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September 9, 2015

Here’s our first look at the new, supersized iPad Pro

by John_A

We’re live at Apple’s iPhone press event where, in addition to two new handsets, the company unveiled the long-rumored iPad Pro. As the name would suggest (and as leaks already told us), this is a supersized tablet, with a 12.9-inch screen, an optional pen (excuse me: pencil) and a click-in keyboard. I just had a chance to play with the new Pro and its accessories for a few minutes. I’ll be updating this post soon with proper impressions but for now, here’s a bunch of hands-on photos to whet your appetite. Have a look — and check back frequently as I return with some early thoughts.Slideshow-318499

Where to begin? With the hardware, I suppose. It’s so obvious — the larger screen, the keyboard, the pencil. At the same time, all of these features would be fairly useless without the apps; without software designed to help you take advantage of that extra screen real estate. But I won’t get ahead of myself here. Before we talk about what you can do with a 12.9-inch iPad, or why you might want one, let’s take a brief tour of the hardware. As we’ve by now established, this is a big tablet, measuring nearly 13 inches diagonally. All told, it weighs in at 1.57 pounds, roughly the same as the original iPad. I know we tech blogger say this a lot in hands-on posts, but it feels lighter than it looks. That’s not to say I’d want to use this much in portrait mode; it feels a little too top-heavy in-hand. But in landscape, the height is actually on par with the iPad Air 2; it’s just wider. That makes it pretty manageable in horizontal use, which I suspect is how most iPad Pro-optimized apps were meant to be used anyway.

Other than the size, this looks, at first glance, like other iPads you’ve seen, with a matte aluminum finish, available in three colors (silver, space gray and gold), and all the usual buttons and openings — namely, a volume rocker and Lightning port. What’s new here is a special connector at the bottom designed to accommodate the optional keyboard, dubbed the Smart Keyboard. Whereas other two-in-one devices rely on Bluetooth to power their keyboards, this one draws power through that power connector. Similar to other keyboards, too, there’s a flap in the back that folds up to help prop up the tablet when it’s docked in. Unlike other tablet keyboards, though, including the Surface’s, it only holds the tablet at one angle; you can’t adjust it. Good thing, then, that the Retina display has wide viewing angles.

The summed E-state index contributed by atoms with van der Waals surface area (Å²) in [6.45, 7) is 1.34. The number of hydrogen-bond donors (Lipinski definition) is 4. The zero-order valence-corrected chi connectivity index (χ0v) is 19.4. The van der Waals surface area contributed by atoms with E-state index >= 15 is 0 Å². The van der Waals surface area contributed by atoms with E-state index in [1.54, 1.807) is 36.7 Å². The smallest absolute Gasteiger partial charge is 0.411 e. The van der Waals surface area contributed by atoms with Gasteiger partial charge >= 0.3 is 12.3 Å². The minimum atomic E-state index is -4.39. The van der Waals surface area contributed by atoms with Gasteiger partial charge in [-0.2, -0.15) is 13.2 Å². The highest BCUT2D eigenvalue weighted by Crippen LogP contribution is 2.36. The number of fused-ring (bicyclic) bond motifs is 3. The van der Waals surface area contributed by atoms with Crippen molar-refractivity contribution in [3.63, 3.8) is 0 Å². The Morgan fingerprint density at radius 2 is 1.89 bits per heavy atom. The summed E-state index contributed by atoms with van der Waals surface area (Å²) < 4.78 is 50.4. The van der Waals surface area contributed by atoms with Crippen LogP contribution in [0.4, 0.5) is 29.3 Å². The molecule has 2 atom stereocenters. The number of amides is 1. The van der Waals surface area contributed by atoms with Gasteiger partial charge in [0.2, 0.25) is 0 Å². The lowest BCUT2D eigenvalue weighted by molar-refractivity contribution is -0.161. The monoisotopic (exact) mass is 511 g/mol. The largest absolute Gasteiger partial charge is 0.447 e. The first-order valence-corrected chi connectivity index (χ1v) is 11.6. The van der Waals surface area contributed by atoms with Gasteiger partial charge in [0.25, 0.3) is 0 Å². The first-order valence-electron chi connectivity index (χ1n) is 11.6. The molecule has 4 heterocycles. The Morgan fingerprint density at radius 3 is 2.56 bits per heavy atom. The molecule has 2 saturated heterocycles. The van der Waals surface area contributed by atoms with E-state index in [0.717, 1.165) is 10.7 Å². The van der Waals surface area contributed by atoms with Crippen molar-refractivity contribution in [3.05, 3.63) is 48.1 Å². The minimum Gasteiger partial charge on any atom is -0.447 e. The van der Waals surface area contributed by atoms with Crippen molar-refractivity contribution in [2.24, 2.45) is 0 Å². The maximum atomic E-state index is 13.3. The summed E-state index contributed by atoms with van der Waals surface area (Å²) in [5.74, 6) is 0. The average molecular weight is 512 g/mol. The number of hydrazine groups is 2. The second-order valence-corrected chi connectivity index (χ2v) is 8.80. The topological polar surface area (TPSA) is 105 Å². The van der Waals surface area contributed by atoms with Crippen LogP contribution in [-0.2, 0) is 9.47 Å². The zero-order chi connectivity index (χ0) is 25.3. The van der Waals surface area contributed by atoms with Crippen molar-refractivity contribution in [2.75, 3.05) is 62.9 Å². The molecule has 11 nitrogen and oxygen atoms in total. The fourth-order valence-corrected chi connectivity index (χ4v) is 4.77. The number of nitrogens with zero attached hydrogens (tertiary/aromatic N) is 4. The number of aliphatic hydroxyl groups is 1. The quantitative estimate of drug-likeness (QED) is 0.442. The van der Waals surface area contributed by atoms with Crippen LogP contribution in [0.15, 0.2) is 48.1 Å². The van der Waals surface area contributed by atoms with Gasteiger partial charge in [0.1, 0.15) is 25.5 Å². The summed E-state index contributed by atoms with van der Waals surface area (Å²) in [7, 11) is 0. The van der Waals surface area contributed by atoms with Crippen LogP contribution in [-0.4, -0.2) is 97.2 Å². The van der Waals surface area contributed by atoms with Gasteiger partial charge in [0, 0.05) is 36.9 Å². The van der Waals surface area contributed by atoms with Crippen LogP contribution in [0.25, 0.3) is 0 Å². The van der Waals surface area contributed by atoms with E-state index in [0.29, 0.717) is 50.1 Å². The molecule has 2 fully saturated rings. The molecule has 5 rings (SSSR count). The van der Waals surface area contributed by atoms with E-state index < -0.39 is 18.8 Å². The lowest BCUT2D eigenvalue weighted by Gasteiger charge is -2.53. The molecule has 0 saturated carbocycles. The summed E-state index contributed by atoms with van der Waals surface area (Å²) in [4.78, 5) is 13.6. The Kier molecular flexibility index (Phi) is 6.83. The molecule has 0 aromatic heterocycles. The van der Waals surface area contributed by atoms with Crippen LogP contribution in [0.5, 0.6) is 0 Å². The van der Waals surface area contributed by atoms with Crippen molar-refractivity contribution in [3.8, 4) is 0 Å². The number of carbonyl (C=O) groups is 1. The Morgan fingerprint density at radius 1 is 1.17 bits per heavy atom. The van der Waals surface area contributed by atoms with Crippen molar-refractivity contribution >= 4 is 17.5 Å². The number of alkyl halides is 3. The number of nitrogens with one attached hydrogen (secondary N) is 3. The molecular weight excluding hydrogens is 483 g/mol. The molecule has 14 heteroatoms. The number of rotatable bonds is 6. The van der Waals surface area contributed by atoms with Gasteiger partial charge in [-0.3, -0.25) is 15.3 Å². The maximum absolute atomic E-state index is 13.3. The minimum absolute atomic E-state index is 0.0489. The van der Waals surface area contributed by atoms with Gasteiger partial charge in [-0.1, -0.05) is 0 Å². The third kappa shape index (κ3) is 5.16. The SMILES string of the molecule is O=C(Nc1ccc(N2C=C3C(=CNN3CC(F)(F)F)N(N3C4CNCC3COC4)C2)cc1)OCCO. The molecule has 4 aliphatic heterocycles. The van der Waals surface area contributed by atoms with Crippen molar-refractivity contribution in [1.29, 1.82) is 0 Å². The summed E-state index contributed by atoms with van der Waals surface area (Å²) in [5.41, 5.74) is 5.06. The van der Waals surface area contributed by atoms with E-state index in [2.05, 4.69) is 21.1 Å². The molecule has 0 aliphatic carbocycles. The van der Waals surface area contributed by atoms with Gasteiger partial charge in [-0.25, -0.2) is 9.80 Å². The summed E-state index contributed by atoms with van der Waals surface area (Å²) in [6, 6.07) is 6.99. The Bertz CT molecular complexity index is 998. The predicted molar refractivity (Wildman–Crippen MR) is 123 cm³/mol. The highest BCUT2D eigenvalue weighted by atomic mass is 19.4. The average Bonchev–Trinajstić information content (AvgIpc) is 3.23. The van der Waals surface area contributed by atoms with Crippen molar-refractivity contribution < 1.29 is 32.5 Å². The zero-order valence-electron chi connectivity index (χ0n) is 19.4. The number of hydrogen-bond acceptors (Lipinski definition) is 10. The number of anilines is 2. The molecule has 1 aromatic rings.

And what of that keyboard? It’s really too soon to put down a firm verdict, but tentatively, I like it. The cloth-covered keys feel nice beneath the fingers, and help give the illusion of control, despite the fact that these are otherwise some fairly flat buttons. As a bonus, too, the cloth covering helps make the keyboard splash resistant, though an Apple representative here at the event wouldn’t go so far as to call it water-resistant, much less waterproof. In addition to the textured feel, I appreciated that the buttons offered at least a modicum of travel — more than I expected on a such a thin, flat keyboard. It would be disingenuous to say it’s as comfortable as the MacBook Air’s keyboard, but it should do in a pinch, especially if you’re using the iPad Pro as a travel machine; a stand-in for your primary computer.

Developing…

Filed under:
Tablets, Mobile, Apple

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Tags: apple, hands-on, ipad, ipadpro, iphone2015, mobilepostcross, uk-feature

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